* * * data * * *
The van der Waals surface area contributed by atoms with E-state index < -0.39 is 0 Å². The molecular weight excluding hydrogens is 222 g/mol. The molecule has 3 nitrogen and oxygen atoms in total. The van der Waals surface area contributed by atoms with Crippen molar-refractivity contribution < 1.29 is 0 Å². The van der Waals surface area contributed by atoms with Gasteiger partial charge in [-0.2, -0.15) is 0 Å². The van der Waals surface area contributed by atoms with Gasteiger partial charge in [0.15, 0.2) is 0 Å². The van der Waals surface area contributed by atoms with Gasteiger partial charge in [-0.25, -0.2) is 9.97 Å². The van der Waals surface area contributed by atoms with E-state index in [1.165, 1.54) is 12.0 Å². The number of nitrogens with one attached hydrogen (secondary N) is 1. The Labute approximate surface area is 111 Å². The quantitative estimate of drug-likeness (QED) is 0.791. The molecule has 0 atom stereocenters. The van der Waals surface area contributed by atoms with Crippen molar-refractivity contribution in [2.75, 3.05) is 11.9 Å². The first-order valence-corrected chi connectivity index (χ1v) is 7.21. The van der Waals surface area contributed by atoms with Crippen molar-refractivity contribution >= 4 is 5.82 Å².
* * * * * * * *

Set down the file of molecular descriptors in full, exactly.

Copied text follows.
The van der Waals surface area contributed by atoms with E-state index < -0.39 is 0 Å². The molecular weight excluding hydrogens is 222 g/mol. The molecule has 3 nitrogen and oxygen atoms in total. The van der Waals surface area contributed by atoms with Crippen molar-refractivity contribution < 1.29 is 0 Å². The van der Waals surface area contributed by atoms with Gasteiger partial charge in [-0.2, -0.15) is 0 Å². The van der Waals surface area contributed by atoms with Gasteiger partial charge in [0.15, 0.2) is 0 Å². The van der Waals surface area contributed by atoms with Gasteiger partial charge in [-0.25, -0.2) is 9.97 Å². The van der Waals surface area contributed by atoms with E-state index in [1.165, 1.54) is 12.0 Å². The number of nitrogens with one attached hydrogen (secondary N) is 1. The Labute approximate surface area is 111 Å². The quantitative estimate of drug-likeness (QED) is 0.791. The molecule has 0 atom stereocenters. The van der Waals surface area contributed by atoms with Crippen molar-refractivity contribution in [2.75, 3.05) is 11.9 Å². The first-order valence-corrected chi connectivity index (χ1v) is 7.21. The van der Waals surface area contributed by atoms with Crippen molar-refractivity contribution >= 4 is 5.82 Å².